Selecting a bait for trout isn’t rocket science. They like garden worms, mealworms, wax worms, and nightcrawlers. Salon eggs score big, as does the plethora of synthetic dough baits on the market these days. Rather buy bait at the grocery store? Corn and marshmallows hammer trout, too. What’s more important than what you’re using—especially if you’re targeting stocked trout—is how you deliver the goods. Effective trout fishing rigs aren’t exactly complex, but you’ll fill the stringer faster this spring with a solid understanding of the three most common methods of getting bait in front of hungry trout.
1. Split Shot Trout Rig
The most common and effective of all the trout fishing rigs is so simple it’s tough to even call it a rig. It’s just a hook tied to the end of your main line, and one or more split shot crimped anywhere from 6 inches to a foot above that hook. Despite the simplicity, however, that’s not to say you shouldn’t put some thought into this easy setup. It’s also worth noting that it’s more effective in some waters than others.
There’s a reason why split shot is available in such a wide array of sizes, styles, and materials. Tin split shot, as an example, are lighter and fall more slowly than lead split shot. They also splash a little quieter, making them the better option in small, clear streams where the trout are spooky. This rig particularly shines in moving water when you want your bait to tick along the bottom through a seam or eddy to mimic natural forage riding the current. With that in mind, the objective is to achieve that natural drift with as little weight as possible.
How much weight you need will be determined by depth and current speed, but as a rule, start with just one split shot and add more if you need them. If your bait is moving through the target area and you’re not feeling it occasionally tick the bottom, you need a bit more weight. Conversely, if it’s frequently getting stuck in the rocks or hopelessly hung up, you need to lighten up.
Although you can use a standard split shot rig in a lake or pond, you often need to cast farther in these locations versus making short casts to smaller target areas on a stream. Though you could add a mountain of heavier split shot to the rig to send the bait the proper distance, there are more effective trout fishing rigs for still waters that’ll also help you catch more trout.
2. Distance Rig for Trout
If you were to add a bunch of split shot ahead of your hook to bomb it out into the lake, a trout will feel the resistance of all that weight as soon as it grabs the bait. This can cost you fish. The better solution for targeting still-water trout is a distance rig that positions the weight below the hook.
To create this trout fishing rig, start by cutting off approximately 18 inches of your monofilament main line. Next, reconnect the cut piece to the main line with a Blood knot. Ideally, the tag ends created when you cinch the knot tight will measure 6 to 8 inches long. Trim one away close to the knot but leave the other intact. Tie your hook to the end of that remaining tag end.
What you have now is a hook positioned perpendicular to the main line in an L shape. Using a Palomar knot or improved clinch knot, tie a casting sinker to the end of the main line, which will place the sinker below the hook. When you fire this rig, the weight leads, helping you achieve maximum distance. However, when it lands on the bottom, the bait sits above the weight, so when a trout grabs it, it doesn’t instantly feel resistance from dragging the sinker.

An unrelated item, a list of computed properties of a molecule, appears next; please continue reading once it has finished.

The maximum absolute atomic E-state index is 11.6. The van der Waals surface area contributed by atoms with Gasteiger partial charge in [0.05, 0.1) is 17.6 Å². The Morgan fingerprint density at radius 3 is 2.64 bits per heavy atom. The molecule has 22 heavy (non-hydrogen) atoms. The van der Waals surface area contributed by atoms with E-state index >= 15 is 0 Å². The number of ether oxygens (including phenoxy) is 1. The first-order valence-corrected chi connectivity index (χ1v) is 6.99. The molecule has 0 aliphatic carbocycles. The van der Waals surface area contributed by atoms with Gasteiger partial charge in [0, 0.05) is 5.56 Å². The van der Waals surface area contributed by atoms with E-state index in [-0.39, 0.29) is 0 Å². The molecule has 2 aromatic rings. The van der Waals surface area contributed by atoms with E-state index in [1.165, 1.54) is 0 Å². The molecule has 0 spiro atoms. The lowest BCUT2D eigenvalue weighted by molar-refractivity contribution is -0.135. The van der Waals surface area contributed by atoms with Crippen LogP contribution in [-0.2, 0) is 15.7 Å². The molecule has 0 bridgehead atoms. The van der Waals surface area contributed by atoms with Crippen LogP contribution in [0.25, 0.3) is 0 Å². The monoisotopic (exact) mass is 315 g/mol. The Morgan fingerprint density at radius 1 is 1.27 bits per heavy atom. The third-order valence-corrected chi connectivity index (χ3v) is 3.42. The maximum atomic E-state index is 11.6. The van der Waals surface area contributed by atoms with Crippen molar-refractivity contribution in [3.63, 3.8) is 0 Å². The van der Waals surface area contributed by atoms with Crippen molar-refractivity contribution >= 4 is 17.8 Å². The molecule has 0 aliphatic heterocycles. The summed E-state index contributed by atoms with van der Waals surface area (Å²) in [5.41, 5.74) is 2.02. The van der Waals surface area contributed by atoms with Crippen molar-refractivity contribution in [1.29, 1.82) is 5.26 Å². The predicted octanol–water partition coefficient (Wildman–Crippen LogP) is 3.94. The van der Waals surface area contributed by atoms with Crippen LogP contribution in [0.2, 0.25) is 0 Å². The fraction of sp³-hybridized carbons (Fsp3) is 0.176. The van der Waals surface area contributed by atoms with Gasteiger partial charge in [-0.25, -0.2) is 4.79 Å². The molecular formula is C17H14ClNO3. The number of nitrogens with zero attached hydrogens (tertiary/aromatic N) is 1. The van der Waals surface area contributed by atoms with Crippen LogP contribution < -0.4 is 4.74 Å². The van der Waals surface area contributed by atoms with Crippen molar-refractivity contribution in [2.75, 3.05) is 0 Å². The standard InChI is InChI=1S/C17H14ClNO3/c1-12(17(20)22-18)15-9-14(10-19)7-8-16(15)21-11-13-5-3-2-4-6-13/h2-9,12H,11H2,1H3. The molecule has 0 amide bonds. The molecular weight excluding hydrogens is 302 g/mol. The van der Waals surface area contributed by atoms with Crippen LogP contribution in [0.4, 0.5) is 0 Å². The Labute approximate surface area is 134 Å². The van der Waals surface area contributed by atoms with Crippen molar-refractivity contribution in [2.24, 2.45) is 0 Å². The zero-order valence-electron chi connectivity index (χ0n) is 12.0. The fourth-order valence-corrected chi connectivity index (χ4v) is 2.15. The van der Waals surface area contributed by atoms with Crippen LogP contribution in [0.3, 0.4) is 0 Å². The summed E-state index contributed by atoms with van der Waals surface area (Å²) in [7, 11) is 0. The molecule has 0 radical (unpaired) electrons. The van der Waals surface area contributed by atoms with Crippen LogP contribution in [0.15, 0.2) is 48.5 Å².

You can enhance this trout fishing rig by threading a synthetic floating salmon egg or Bait Sac Floater onto the short perpendicular arm that holds the hook. This will not only make your bait more visible to the fish, but also ensure that your mealworm or chunk of nightcrawler is hovering off the bottom at all times.
3. Float Rig
“Float rig” is nothing more than a fancy way of saying “bobber rig.” All you’re doing is hanging your bait under a bobber, which is a common way to catch a wide variety of fish. When it comes to trout, however, float selection is key, and it’s all based around exactly where you’re fishing.
The reason you’d want to use a float rig is to either suspend your bait at a certain depth in still water, or to create a natural presentation in the middle of the water column when drifting your bait in moving water. The problem is that your standard round plastic bobber isn’t a great option, because it splashes down loudly, rides current awkwardly, forces you to adjust the depth of your bait before you cast, and, in some cases, can be hard for smaller trout to even pull underwater. The way to go is with an unweighted slip-float rig.
Slip floats slide freely on your main line, and the distance between the float and your hook can be quickly adjusted by sliding rubber float stops up and down your line. Furthermore, you can set the top float stop to any depth you want to fish without having to cast a fixed bobber set to that depth. At rest on land, the slip float will slide down to the lower float stop, which will be closer to your bait. After the cast, once the touches down, the line can freely slide through the slip float until it reaches the top float stop. The trout fishing rig makes depth adjustments a snap.
If I’m fishing a lake or bigger river, I like the Carlisle Balsa Slip Micro-Float. It can be cast a good distance on lighter trout gear, but it’s small and unobtrusive. The taperd shape also creates less resistance when a trout pulls the line, helping them hang on longer without getting spooked. In smaller, more intimate streams where I don’t have to cast as far, I’ll switch over to a tiny foam EZ Float. They barely make a sound when they hit the surface, and they’re so light that even the slightest nudge from a little wild brook trout registers instantly.